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Hydro Tasmania will not proceed with the TasWind project on King Island. CEO Steve Davy said the feasibility work to date had clearly indicated the project was not economically viable.

The original TasWind concept announced in November 2012 was for the construction of a 600 megawatt wind farm on the island, with the power generated to connect to the National Electricity Market (NEM) via a high-voltage underwater cable across Bass Strait to Victoria. Hydro Tasmania’s decision not to proceed any further with the TasWind project was based on analysis showing:

  • It was not economically viable as a stand-alone wind farm project or as a staged connection to Tasmania.
  • Changing economic conditions had seen the estimated capital costs for the wind farm alone increase by around AUS$150 million.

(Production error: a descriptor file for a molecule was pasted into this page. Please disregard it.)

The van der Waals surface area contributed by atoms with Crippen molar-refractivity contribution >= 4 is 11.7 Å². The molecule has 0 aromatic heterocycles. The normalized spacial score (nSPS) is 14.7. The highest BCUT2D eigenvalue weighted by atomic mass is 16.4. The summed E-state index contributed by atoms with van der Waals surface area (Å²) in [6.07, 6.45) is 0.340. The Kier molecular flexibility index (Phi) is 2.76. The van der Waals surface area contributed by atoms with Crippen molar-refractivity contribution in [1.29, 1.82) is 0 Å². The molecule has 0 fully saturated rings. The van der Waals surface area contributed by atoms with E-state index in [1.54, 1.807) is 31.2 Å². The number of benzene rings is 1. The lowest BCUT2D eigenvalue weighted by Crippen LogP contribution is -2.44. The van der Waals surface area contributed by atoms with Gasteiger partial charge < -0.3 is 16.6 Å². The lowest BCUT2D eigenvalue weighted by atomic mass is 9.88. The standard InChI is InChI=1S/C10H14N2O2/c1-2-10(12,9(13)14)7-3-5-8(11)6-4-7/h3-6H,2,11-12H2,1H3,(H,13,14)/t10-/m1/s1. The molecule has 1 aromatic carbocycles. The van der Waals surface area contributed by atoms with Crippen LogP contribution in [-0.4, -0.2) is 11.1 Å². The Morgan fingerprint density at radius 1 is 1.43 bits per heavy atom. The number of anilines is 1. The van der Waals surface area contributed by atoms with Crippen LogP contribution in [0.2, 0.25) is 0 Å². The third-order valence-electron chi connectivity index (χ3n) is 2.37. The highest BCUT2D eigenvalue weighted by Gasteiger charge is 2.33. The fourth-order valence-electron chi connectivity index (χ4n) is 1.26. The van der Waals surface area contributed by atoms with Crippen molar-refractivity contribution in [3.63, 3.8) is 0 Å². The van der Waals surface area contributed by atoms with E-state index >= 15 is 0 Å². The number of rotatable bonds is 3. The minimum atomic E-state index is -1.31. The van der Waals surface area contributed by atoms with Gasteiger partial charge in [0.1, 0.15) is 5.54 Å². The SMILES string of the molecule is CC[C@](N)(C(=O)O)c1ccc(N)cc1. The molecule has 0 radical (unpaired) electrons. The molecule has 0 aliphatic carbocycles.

• Extending TasWind as a staged connection to Tasmania would be more expensive than other direct connection options between Tasmania and Victoria.

Over the past 12 months, the original business case projections had been impacted by a range of factors, including:

  • a lower Australian dollar increasing the cost of equipment such as wind turbines, high voltage direct current (HVDC) cables and converter station equipment;
  • impact on transmission efficiency as a result of loss of industrial load near the likely cable connection point in Victoria;
  • reduced revenue projections as a result of declining demand across the National Electricity Market (NEM); and
  • projected increased on-island construction and infrastructure costs.
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